1980-07 July Classic Newsletter


since 1972

JULY 1980


It is coincidental that we repeat the same California winery two months in a row. I was looking for a dry ries­ling for this month, and at a blind tast­ing of several, the Callaway White Ries­ling featured this month stood head and shoulders above the crowd. So, Ely Call­away and Steve O'Donnell, you hit a double whammo! (We featured Callaway Zinfandel last month)

The import selection is a French petit Chateau that is a summer oriented red Bordeaux. It is a bargain for the price and as French Bordeaux prices go these days - an exceptional bargain.


The Bordeaux region of France has prod­uced clarets of many styles from Roman times The English labeled the red wines from this region "Claret", even though it is really a corruption of the French "Clairet", which used to mean a light blend of red and white wines. Bordeaux is divided into 22 regions, and wine from these regions may be so labe­led if they meet the appelation standards. Cotes de Bourg is one of these regions. The Bourg hills fringe the river Dordogne as it enters the Gironde river. Two ancient for­tified towns of Bourg and Blay are in the heart of this region.

Bordeaux wines may be blends of a var­iety of grapes. Six varieties are permitted Cabernet Sauvignon, Cabernet Franc, Merlot, Petit verdot, Malbec, and Carmenere. Some are made from one variety only. The style of wine and its consistency from each pro­ducer is based on the grapes grown in his vineyards and the blending the proprietor and winemaker choose to present as their contribution to the wine specturm. Chateau de la Grave is owned by the Bassereau fam­ily. There are 100 acres of vineyards and the production is about 15,000 cases of red wine and 4,000 cases of white wine a year. They are considered one of the better wine-makers in the Bourg.

The wine is medium red in color, with a distinct cabernet nose. It has a light to medium body, a clean and flavorful taste with good acid balance. Serve with meat dishes, prime rib, steak, or enjoy as a sipping red wine before the meal.

$4.59/fifth Member reorder price $43.20/case


Southern California does it again! From Temecula, in the coastal region near San Diego, Ely Callaway has produced another winner. His vineyards are located in what is now claimed as a "microclimate" in this otherwise traditionally unsuitable area for growing good wine grapes. They are in the path of an ocean breeze from the Pacific Ocean that gushes through Rainbow Gap daily. The cool and moist air passes over the vines and chills the surface of the leaves and slows the rate of maturation; a condition vintners dream about.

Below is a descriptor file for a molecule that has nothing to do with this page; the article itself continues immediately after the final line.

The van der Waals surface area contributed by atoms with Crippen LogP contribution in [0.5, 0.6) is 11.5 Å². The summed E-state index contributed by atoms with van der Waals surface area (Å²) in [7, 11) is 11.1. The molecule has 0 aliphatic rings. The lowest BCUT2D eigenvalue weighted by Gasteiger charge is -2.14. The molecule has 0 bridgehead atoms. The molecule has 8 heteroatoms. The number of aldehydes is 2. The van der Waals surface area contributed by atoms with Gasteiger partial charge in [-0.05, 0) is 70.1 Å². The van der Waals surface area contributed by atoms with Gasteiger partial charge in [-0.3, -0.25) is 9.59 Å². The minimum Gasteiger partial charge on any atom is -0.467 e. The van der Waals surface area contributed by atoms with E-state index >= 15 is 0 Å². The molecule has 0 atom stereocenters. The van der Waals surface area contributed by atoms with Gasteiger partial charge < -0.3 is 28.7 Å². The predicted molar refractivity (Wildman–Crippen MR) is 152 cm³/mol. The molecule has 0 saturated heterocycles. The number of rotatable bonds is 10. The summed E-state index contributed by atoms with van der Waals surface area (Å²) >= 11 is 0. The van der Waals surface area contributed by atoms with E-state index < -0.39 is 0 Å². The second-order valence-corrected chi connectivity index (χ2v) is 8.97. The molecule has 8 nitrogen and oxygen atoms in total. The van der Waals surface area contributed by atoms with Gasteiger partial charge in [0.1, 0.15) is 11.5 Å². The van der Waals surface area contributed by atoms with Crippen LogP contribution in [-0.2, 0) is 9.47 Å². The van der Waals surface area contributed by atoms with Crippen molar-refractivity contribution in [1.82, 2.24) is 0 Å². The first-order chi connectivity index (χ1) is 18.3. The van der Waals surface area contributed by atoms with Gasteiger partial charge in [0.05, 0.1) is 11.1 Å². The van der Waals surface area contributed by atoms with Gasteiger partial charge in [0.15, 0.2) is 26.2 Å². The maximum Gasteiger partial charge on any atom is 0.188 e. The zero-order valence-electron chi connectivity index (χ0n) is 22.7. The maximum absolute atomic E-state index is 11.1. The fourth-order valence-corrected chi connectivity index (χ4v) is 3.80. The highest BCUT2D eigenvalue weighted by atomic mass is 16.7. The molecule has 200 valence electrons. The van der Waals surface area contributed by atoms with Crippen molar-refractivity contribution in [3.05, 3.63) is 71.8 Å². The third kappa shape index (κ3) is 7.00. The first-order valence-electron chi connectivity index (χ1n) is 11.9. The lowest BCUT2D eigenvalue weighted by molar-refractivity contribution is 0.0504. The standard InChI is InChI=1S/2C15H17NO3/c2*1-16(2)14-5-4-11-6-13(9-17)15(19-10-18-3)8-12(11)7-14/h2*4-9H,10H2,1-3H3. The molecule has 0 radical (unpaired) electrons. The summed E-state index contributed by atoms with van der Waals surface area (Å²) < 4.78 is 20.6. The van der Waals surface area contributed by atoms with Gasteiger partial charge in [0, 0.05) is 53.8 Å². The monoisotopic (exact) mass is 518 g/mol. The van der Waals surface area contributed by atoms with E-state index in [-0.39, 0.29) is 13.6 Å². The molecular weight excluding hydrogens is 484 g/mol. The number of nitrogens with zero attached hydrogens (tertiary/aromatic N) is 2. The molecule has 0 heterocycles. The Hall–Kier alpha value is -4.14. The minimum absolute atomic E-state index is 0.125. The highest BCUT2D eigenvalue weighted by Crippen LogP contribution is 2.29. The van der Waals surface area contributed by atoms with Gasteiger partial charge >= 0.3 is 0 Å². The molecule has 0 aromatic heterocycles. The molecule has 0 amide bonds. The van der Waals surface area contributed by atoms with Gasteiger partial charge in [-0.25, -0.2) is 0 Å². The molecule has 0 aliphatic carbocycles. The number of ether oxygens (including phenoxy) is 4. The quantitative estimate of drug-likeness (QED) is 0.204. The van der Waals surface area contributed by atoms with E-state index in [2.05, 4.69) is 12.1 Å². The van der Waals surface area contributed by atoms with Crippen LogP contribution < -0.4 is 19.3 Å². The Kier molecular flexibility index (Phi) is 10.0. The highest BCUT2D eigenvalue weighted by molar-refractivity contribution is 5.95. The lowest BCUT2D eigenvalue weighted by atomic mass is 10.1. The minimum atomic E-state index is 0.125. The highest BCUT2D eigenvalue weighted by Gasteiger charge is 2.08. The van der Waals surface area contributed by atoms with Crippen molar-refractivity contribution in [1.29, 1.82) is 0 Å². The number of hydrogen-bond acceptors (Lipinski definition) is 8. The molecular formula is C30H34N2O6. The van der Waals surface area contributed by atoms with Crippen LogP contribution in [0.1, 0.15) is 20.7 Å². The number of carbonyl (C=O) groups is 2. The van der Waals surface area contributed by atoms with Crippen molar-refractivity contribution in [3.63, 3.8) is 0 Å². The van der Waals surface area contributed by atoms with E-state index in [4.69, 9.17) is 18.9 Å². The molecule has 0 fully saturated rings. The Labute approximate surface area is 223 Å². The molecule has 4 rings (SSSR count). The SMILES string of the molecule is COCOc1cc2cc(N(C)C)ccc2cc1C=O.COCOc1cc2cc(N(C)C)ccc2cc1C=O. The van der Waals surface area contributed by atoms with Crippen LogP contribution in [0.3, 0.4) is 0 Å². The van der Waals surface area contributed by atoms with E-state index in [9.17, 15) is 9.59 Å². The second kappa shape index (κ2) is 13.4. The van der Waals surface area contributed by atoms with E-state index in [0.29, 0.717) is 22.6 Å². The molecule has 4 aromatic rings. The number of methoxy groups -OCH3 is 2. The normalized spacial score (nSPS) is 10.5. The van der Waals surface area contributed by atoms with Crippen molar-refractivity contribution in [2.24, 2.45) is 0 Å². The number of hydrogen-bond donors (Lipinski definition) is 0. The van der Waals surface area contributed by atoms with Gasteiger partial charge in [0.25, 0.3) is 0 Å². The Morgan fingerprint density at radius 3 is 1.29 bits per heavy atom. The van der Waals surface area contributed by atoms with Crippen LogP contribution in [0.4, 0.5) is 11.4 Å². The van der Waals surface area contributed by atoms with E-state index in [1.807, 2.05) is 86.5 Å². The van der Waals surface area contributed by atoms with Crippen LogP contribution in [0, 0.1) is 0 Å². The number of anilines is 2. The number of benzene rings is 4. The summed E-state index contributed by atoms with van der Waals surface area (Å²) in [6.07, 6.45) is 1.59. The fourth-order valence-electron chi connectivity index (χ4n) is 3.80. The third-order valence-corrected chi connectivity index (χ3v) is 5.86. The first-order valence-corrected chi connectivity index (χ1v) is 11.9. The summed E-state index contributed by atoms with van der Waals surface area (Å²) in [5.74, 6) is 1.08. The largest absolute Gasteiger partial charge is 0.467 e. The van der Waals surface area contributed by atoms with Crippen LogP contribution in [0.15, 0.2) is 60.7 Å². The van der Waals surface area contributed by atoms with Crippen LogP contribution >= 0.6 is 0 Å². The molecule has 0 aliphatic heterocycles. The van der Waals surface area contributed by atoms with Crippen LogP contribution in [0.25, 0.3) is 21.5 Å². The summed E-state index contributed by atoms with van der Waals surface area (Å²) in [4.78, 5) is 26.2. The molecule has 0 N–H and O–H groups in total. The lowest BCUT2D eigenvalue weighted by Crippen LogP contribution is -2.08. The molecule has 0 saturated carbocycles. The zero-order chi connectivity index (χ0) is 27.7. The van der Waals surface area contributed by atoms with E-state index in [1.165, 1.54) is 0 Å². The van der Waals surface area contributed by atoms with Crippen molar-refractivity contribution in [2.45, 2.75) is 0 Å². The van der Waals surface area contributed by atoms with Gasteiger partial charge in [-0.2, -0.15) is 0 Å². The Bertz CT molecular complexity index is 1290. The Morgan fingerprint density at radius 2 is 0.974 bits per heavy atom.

The white riesling grape is considered indigenous to the banks of the Rhine, yet some ampelographers attribute it to Roman cultivation along the Rhone river in France during the 3rd Century. Most wine enthus­iasts think of White Riesling (Johannisberg Riesling) as wines that will be sweet. However, many dry varieties are made. I like each style for what it is, and match them with the appropriate foods. Steve O'Donnell, wine maker at Callaway claims he has made the first "breakfast" wine. An interesting thought! Try it sometime with light crepes filled with fresh strawberries, but do not overlook it for a poached fish dinner, or luncheon of ham sandwiches.

This wine is pale yellow, with a frag­rant, fruity aroma that is so delicate and fresh. It is low in alcoholic content (Mosel style) with correct flavor of the grape. It is light bodied, dry, yet soft. A delightful accompaniment to summer.

$6.00/fifth Member reorder price $60.00 /case



Have you ever enjoyed a good wine, but not finishing the bottle, tried to save the rest for some other day? Then when you tasted it again, found that it had turned.

Often enough, rights

Well, here are my solutions to that problem.

Solution No. 1 Get yourself some empty "tenth and "split" size bottles and some corks that are sound, (with no corkscrew holes). Next time you open a bottle of wine, and you do not expect to finish the bottle, fill one of the empty smaller bottles to the neck, allow­ing just enough room for the cork. Then cork it tightly. This exclusion of air from the stored wine will keep it sound for many days. Oxygen in the air is the enemy of wine, and the amount of air that usually remains in 1/2 full bottles, is the reason for their quick turning. Refrigeration helps delay this, but not as well as the exclusion of air.

Solution No. 2 Find a wine enthusiast to share the whole bottle with. (Then turn the music on).

The Cellarmaster Wine of the Month Club is a unique and enjoyable way to taste and learn about many of the fine wines currently available.

When you become a member you will receive each month
one red wine selection for the month
one white wine selection for the month. (or sometimes a rosé)
an information newsletter describing the wines and their origins

One wine will be a domestic, and the other an import, and both bottles will be full fifths. This sequence will alternate the following month. The total cost for both bottles will never exceed $12.00 plus sales tax and shipping costs of $1.75.

Membership also carries the privilege of purchasing wines from previous selections (as available) at members reorder prices which show discounts from 10% to 25%

For free membership information: Write to: The CELLARMASTER Wine of the Month Club (Dept. N) Post Office Box 217 Palos Verdes Estates, CA 90274 Or Call: (213) 378-8998